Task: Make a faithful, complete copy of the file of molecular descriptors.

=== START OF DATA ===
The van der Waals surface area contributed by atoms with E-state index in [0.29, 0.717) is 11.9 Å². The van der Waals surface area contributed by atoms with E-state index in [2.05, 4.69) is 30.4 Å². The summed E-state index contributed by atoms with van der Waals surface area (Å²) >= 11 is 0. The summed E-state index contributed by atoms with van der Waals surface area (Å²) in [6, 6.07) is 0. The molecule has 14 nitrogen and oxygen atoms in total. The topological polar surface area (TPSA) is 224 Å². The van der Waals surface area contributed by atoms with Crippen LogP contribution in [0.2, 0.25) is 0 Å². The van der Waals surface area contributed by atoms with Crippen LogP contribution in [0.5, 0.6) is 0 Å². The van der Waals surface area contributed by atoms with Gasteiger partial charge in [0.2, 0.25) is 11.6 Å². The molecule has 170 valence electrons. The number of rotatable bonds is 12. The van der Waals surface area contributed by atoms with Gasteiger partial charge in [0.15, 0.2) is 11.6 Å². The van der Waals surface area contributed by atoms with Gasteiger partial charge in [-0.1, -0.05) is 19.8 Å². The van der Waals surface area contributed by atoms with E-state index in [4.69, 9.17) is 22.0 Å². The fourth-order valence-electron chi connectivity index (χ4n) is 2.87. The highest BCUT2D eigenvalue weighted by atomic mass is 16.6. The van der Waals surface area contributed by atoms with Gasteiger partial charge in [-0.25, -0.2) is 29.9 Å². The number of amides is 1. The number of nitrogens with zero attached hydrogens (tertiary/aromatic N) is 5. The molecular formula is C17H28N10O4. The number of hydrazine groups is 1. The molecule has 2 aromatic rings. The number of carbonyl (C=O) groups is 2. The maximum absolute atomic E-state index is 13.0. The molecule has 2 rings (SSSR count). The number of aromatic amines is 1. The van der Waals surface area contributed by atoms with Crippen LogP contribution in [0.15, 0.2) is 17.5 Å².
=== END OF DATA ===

The van der Waals surface area contributed by atoms with E-state index in [0.29, 0.717) is 11.9 Å². The van der Waals surface area contributed by atoms with E-state index in [2.05, 4.69) is 30.4 Å². The summed E-state index contributed by atoms with van der Waals surface area (Å²) >= 11 is 0. The summed E-state index contributed by atoms with van der Waals surface area (Å²) in [6, 6.07) is 0. The molecule has 14 nitrogen and oxygen atoms in total. The topological polar surface area (TPSA) is 224 Å². The van der Waals surface area contributed by atoms with Crippen LogP contribution in [0.2, 0.25) is 0 Å². The van der Waals surface area contributed by atoms with Crippen LogP contribution in [0.5, 0.6) is 0 Å². The van der Waals surface area contributed by atoms with Gasteiger partial charge in [0.2, 0.25) is 11.6 Å². The molecule has 170 valence electrons. The number of rotatable bonds is 12. The van der Waals surface area contributed by atoms with Gasteiger partial charge in [0.15, 0.2) is 11.6 Å². The van der Waals surface area contributed by atoms with Gasteiger partial charge in [-0.1, -0.05) is 19.8 Å². The van der Waals surface area contributed by atoms with E-state index in [4.69, 9.17) is 22.0 Å². The fourth-order valence-electron chi connectivity index (χ4n) is 2.87. The highest BCUT2D eigenvalue weighted by atomic mass is 16.6. The van der Waals surface area contributed by atoms with Gasteiger partial charge in [-0.25, -0.2) is 29.9 Å². The number of amides is 1. The number of nitrogens with zero attached hydrogens (tertiary/aromatic N) is 5. The molecular formula is C17H28N10O4. The number of hydrazine groups is 1. The molecule has 2 aromatic rings. The number of carbonyl (C=O) groups is 2. The maximum absolute atomic E-state index is 13.0. The molecule has 2 rings (SSSR count). The number of aromatic amines is 1. The van der Waals surface area contributed by atoms with Crippen LogP contribution in [0.15, 0.2) is 17.5 Å².